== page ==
In all the japanese learning books, they teach you that xxxday ends with 曜日.

But sometimes I get to see xxx曜 only without the "Day" Kanji.

Can I shorten it when speaking too or is it only written ? And when can I shorten it ?

  • 4
    I think we say 日曜参観, (運転免許の)日曜更新, 日曜新聞, (理容室の)月曜固定祝日, (教会の)日曜学校, etc., not 日曜日参観, 日曜日新聞... so maybe "~曜" is more used to make compound words.
    – user1016
    Commented Aug 3, 2012 at 0:37
  • 1
    I just noticed that young children say 「~~曜日」, not 「~~曜」. I think ~~曜日 sounds a bit more casual than 曜, though I read some people say "曜日 is politer than 曜" in some webpages.
    – user1016
    Commented Aug 9, 2012 at 13:22
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    Interesting fact ! Thank you for the comment :)
    – Kalzem
    Commented Aug 9, 2012 at 13:34

2 Answers 2


It is not clear cut, but my impression is that the tendency is that 日曜日 means a particular day that is Sunday whereas 日曜 means Sunday in general or series of Sundays.

'I will go out on next Sunday.'

'I go out on Sundays.'

When it is clear that it is not about a particular day but is about a series of days, this contrast becomes clear.

* 日曜日洋画劇場


  • 8
    I do not think that I personally make this distinction at all. For me, both 日曜日に出掛けます and 日曜に出掛けます can refer to both an activity on a particular Sunday and about a regular activity on Sundays. I do not rule out the possibility that I am making the stated distinction without being aware of it myself, but at least this explanation does not hit me as convincing. Commented Aug 2, 2012 at 23:24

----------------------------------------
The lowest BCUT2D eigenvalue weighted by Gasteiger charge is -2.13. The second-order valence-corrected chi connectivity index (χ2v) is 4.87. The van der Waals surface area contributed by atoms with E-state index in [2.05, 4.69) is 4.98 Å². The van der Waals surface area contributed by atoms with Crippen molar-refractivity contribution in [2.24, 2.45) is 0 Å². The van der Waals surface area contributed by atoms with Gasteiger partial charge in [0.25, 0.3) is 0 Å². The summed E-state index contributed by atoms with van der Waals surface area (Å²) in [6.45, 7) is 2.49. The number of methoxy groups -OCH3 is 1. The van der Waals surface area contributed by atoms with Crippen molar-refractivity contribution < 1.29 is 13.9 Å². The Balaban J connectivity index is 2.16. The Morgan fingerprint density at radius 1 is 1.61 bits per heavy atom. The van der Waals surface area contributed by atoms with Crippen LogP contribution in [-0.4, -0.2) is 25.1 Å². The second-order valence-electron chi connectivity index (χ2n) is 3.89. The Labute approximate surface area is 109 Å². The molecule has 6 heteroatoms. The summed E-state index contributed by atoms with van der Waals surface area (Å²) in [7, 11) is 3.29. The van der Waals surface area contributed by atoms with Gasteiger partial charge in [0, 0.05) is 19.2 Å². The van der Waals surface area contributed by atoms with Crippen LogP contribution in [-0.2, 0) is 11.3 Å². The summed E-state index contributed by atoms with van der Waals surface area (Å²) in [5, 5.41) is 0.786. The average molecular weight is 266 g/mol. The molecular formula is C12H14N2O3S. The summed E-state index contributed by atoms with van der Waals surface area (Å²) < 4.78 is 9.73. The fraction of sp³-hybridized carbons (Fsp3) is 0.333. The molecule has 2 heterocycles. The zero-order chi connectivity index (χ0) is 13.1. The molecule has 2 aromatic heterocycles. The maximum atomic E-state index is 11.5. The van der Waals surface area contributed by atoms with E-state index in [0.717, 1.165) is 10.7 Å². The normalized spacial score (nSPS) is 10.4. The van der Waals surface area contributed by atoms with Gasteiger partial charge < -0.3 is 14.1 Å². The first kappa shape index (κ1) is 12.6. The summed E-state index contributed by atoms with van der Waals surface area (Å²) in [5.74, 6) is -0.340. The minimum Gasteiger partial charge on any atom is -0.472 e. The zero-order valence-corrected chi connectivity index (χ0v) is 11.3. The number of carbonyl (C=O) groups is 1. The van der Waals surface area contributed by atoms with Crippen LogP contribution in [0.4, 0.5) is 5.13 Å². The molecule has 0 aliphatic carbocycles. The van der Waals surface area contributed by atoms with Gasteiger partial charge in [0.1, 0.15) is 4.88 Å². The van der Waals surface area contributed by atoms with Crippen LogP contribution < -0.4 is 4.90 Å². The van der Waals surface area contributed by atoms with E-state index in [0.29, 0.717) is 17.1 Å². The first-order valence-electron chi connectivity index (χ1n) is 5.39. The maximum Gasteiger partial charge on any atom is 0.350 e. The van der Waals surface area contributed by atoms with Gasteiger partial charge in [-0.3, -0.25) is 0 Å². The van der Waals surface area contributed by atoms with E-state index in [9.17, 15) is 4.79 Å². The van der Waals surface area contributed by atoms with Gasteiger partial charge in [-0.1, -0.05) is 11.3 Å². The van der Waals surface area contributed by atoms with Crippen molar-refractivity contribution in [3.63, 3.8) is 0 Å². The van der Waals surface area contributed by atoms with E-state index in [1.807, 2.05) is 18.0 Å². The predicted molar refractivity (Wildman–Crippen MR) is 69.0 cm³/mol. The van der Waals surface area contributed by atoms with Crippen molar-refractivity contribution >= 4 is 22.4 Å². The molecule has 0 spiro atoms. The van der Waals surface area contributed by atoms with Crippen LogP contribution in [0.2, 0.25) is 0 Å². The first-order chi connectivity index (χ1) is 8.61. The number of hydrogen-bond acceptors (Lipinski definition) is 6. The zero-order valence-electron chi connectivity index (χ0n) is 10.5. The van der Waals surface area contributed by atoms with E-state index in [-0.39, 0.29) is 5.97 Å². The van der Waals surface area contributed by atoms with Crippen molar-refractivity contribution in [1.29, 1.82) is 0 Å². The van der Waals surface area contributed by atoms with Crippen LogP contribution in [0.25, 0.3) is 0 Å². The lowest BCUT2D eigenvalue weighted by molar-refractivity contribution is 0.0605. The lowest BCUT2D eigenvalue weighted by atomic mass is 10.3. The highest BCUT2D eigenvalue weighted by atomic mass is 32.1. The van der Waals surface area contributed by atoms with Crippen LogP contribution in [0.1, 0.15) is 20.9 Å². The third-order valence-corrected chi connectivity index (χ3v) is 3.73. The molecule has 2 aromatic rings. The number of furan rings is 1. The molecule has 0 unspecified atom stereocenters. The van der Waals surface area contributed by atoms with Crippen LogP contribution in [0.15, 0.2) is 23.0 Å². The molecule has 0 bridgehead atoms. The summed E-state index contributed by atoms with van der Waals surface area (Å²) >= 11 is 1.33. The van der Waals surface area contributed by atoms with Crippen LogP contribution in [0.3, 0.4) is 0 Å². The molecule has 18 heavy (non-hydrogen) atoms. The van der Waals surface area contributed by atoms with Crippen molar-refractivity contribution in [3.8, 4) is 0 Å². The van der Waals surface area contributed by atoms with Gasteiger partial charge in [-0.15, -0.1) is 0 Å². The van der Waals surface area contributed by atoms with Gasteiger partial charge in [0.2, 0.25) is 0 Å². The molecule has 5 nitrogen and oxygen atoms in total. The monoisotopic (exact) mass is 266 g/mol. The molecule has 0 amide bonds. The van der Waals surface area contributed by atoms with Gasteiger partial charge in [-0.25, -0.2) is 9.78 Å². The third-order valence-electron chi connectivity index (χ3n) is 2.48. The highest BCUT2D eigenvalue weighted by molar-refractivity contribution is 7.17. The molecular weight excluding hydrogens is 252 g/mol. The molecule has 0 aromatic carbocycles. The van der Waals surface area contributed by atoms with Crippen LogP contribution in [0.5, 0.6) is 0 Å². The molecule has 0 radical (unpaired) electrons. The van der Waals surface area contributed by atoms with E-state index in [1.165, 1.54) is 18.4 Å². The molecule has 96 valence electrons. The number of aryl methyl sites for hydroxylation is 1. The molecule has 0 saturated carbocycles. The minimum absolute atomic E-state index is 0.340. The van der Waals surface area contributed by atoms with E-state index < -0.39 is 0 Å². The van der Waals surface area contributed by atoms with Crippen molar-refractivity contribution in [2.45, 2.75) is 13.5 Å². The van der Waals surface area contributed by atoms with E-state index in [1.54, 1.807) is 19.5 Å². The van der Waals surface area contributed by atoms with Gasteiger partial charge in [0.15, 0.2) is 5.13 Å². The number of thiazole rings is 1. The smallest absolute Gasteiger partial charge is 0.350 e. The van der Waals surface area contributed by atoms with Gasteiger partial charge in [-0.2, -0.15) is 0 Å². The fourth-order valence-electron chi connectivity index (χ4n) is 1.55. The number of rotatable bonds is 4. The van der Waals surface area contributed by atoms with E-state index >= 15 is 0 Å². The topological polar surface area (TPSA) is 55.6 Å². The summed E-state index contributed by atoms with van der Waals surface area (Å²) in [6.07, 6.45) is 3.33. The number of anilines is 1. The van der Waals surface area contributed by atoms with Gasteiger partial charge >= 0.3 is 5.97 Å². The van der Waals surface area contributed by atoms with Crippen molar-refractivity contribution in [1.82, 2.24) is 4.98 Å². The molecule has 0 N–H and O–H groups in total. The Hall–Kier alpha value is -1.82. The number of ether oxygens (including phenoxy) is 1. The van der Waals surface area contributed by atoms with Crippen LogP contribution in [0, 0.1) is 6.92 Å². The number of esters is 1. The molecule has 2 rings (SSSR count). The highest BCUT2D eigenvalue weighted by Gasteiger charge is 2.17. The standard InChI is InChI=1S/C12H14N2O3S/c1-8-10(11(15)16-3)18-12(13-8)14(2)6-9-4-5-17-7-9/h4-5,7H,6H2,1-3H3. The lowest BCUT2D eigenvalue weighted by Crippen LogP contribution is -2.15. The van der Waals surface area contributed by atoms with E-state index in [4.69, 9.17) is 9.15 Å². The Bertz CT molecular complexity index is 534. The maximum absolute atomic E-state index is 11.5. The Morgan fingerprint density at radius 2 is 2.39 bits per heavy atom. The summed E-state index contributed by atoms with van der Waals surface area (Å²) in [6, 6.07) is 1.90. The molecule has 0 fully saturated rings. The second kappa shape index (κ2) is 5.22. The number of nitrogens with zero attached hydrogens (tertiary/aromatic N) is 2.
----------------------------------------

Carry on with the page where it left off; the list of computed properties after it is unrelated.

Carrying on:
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    I think both can be interpreted as the same meaning. We can't determine which means which by reading just individual sentences without their contexts. If there were a tiny tendency actually, we should not depend upon it to avoid miscommunication.
    – Gradius
    Commented Aug 3, 2012 at 2:39
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    This is incorrect. They have the same meaning, and the final 日 was added in the Meiji period to make spoken language easier. You may hear these examples simply because you don't say 日曜 out loud as much.
    – Avery
    Commented Aug 4, 2012 at 13:26

When you say

But sometimes I get to see xxx曜 only without the "Day" Kanji.

do you mean in your books? Or other places too?

I personally only use it in informal situations like speaking with/emailing friends. I can't say I've ever seen it written this way non-informally.

  • 1
    I saw the "short" form on Facebook and other similar websites not in books yet.
    – Kalzem
    Commented Aug 2, 2012 at 14:50

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